One of my first jobs in libraries, was working as a reference librarian in a small public library. It was a fascinating job, as nearly every patron came in with a different information need. There is one man whom I will always remember… he was probably in his mid to late 50’s, and very intelligent. He approached me with confidence and told me what information he needed… “Where are your books on how to build an aviary”… taking him at his word, I showed him to the aviary construction books. As he was enjoyable to talk to, and unfamiliar with the inner workings of the library; I walked with him over to the books. As we walked over, we started talking. After a fairly short, informal discussion, I found out that he’d never owned birds before, and was looking at different aviary designs so that he would know which birds to put together, and how to care for them. I immediately knew that he didn’t need aviary designs yet… he needed bird care books, which are in a totally different section of the library.
When I talked about this incident with my manager, his immediate response was “don’t blame the customer… no matter how intelligent they are, they don’t know how to navigate our systems, or to identify what their real information need is”.
Later, when I was working in a tertiary library; I worked closely with many highly respected academics. Despite their skills within their own area of expertise; they would regularly ask me to come in and teach their students how to find information, and for help with their own research. One academic called librarians a “guide on the side”… that is, we were there to guide the user through the maze of information retrieval and management. We help the user to gain skills so that they too can learn how to retrieve information… and therefore become a “lifelong learner”. This academic was vocal that her expertise was in academia, and mine was in information seeking… she saw them as complementary, rather than conflicting, skill sets.
Why I mention all of this seemingly irrelevant waffle; is that I realise that I place absolutely no value in Allison (or any therapists) ability to be a “guide on the side” during my healing process. I don’t trust their skill, intelligence, or abilities. This, despite researching their qualifications, seeing their skills in action, and being nearly six years into therapy. Part of this is because I have seen a couple of therapists whom I didn’t respect their intelligence… basically, I could destroy them in an argument. But a greater part of the problem, is my need for control. I don’t trust anyone else to tell me what to do – that got me into too much trouble when I was young; and, more importantly, my ability to escape into my head was my saving grace as a child. It’s where no one could touch me, and where I could control what happened. It became my coping mechanism… I entered school and realised that intellectualisation was something to be valued… suddenly there was something I could do that would get me approval on a grade sheet… My imagination, coping and intellect became something that I could control, and now a therapist wants to come in and mess with that? No way was that going to happen!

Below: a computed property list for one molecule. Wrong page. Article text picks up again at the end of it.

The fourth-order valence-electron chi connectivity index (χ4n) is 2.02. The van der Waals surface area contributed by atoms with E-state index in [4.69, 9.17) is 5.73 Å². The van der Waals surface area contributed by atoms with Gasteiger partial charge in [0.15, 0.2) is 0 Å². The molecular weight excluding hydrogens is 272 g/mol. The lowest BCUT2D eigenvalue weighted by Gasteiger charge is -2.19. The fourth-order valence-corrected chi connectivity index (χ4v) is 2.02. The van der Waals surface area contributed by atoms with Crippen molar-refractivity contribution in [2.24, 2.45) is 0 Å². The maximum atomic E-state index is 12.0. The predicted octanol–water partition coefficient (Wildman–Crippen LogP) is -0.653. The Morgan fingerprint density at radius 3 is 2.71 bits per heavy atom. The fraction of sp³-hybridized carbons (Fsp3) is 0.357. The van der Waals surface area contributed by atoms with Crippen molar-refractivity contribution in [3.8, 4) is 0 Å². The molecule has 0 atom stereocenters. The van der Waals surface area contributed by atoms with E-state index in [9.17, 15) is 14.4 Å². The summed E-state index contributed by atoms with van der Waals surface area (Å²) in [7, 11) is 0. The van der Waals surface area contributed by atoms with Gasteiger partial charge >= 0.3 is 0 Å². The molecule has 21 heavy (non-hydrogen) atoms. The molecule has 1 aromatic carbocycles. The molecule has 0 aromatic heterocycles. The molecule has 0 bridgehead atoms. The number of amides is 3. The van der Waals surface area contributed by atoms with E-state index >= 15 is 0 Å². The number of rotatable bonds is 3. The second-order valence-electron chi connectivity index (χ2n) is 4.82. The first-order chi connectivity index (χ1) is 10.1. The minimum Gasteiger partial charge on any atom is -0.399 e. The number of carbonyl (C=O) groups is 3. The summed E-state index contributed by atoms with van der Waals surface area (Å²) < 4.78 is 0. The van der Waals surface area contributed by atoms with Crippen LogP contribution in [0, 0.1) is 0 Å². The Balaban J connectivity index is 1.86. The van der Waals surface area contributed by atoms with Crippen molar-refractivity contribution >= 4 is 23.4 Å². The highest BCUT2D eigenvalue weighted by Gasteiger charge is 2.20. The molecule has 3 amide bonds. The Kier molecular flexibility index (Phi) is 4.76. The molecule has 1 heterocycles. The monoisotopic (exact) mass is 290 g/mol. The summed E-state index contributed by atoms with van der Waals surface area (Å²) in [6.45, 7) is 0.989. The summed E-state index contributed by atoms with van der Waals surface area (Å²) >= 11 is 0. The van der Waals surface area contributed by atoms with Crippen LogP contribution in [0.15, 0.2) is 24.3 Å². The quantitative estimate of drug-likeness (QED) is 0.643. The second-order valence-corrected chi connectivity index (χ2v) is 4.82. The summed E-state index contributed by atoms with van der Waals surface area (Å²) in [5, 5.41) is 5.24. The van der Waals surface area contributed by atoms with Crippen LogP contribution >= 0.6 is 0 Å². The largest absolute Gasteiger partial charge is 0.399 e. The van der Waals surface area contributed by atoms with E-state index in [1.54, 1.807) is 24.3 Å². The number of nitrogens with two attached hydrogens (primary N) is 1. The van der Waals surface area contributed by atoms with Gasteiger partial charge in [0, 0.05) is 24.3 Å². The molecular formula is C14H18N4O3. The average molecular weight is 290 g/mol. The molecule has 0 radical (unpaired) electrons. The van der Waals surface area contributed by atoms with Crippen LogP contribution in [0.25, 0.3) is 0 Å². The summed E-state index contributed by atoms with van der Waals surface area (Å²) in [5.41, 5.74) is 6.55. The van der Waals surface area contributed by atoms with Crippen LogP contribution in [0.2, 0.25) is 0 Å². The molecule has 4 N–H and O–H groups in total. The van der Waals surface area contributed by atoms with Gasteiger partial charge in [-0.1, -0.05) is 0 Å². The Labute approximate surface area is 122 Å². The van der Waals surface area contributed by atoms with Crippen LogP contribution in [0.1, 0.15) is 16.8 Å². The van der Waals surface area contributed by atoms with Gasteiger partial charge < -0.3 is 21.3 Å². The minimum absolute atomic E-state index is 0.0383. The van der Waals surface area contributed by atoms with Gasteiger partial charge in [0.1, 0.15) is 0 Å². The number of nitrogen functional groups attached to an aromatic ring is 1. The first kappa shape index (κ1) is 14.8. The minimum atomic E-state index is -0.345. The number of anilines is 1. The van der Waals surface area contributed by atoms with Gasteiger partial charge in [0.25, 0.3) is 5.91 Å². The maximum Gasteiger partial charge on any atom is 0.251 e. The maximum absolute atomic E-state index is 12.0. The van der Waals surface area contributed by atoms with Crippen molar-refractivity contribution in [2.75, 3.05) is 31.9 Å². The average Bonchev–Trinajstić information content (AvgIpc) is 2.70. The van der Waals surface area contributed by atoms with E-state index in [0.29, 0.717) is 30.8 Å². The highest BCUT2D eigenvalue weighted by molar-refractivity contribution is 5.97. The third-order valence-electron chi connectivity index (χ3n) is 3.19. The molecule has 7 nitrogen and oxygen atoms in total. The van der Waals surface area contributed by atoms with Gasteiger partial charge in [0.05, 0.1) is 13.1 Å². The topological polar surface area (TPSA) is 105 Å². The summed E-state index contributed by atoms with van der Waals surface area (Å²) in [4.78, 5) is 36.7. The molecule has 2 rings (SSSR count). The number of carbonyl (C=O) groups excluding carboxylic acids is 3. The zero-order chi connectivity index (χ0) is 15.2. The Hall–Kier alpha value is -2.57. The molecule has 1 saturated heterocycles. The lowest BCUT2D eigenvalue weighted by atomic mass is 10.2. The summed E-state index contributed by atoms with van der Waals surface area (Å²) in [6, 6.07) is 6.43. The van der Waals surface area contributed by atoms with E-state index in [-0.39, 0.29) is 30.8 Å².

Then, last week, I had a Twitter conversation which helped me to rethink how I was viewing Allison, and all therapists… I made the leap from thinking of therapy as this thing that happened “to” people, to being an interaction that I could relate to… I put it into context of the intelligent gentleman who came and asked me about how to build an aviary. Something clicked internally, and I could see that I was walking into Allison’s office as that man… I came in wanting to “have a life worth living”, and I was walking over to the “life” section of the library; but what I really needed, were the sections about self soothing, nutrition, boundaries, physical health, etc. Without all of those basics, the “life” that I built would always be hollow and meaningless. I would always be falling back into dysfunction, and struggling to find meaning in what I was doing.
What does this mean? Well, Allison has said several times that it’s her job to guide me through the healing process… my response has been to roll my eyes, and go do some more research… difficult, me? Never! Yes, this is the sort of thing that the poor woman puts up with every week. I now know, that what I have to do is ease back on that control, and put some trust in her skills. I need to realise that she is my “guide on the side” in healing… I can, and will, still question everything; but I need to listen, and have more patience.
Sounds pretty simple for a sarcastic, control freak… right?
A special thanks to my Twitter buddies who helped me realise this… probably without even knowing what you were doing!